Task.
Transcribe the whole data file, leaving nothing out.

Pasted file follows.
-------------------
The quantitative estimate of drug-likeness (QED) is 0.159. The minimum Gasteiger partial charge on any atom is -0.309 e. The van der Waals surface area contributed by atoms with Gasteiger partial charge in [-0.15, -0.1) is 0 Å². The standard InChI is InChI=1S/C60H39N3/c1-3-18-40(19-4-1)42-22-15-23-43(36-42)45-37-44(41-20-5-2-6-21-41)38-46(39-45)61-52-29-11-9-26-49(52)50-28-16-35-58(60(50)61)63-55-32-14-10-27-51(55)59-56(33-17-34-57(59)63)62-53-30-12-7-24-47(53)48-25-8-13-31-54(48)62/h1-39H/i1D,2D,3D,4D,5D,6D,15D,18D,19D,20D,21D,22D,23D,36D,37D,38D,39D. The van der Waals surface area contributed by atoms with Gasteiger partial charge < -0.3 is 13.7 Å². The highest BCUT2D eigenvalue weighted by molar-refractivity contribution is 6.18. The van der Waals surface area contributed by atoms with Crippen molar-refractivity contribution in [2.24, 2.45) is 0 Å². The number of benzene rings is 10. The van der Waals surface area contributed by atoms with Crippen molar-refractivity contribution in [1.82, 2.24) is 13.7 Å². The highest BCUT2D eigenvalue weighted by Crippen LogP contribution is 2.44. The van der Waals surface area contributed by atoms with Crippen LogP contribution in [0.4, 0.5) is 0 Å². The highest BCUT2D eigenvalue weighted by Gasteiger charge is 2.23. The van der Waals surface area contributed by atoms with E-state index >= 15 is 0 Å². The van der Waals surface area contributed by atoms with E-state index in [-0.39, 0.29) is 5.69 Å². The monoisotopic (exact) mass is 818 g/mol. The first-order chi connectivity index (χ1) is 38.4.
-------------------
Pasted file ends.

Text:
The quantitative estimate of drug-likeness (QED) is 0.159. The minimum Gasteiger partial charge on any atom is -0.309 e. The van der Waals surface area contributed by atoms with Gasteiger partial charge in [-0.15, -0.1) is 0 Å². The standard InChI is InChI=1S/C60H39N3/c1-3-18-40(19-4-1)42-22-15-23-43(36-42)45-37-44(41-20-5-2-6-21-41)38-46(39-45)61-52-29-11-9-26-49(52)50-28-16-35-58(60(50)61)63-55-32-14-10-27-51(55)59-56(33-17-34-57(59)63)62-53-30-12-7-24-47(53)48-25-8-13-31-54(48)62/h1-39H/i1D,2D,3D,4D,5D,6D,15D,18D,19D,20D,21D,22D,23D,36D,37D,38D,39D. The van der Waals surface area contributed by atoms with Gasteiger partial charge < -0.3 is 13.7 Å². The highest BCUT2D eigenvalue weighted by molar-refractivity contribution is 6.18. The van der Waals surface area contributed by atoms with Crippen molar-refractivity contribution in [2.24, 2.45) is 0 Å². The number of benzene rings is 10. The van der Waals surface area contributed by atoms with Crippen molar-refractivity contribution in [1.82, 2.24) is 13.7 Å². The highest BCUT2D eigenvalue weighted by Crippen LogP contribution is 2.44. The van der Waals surface area contributed by atoms with Crippen LogP contribution in [0.4, 0.5) is 0 Å². The highest BCUT2D eigenvalue weighted by Gasteiger charge is 2.23. The van der Waals surface area contributed by atoms with E-state index >= 15 is 0 Å². The van der Waals surface area contributed by atoms with E-state index in [-0.39, 0.29) is 5.69 Å². The monoisotopic (exact) mass is 818 g/mol. The first-order chi connectivity index (χ1) is 38.4.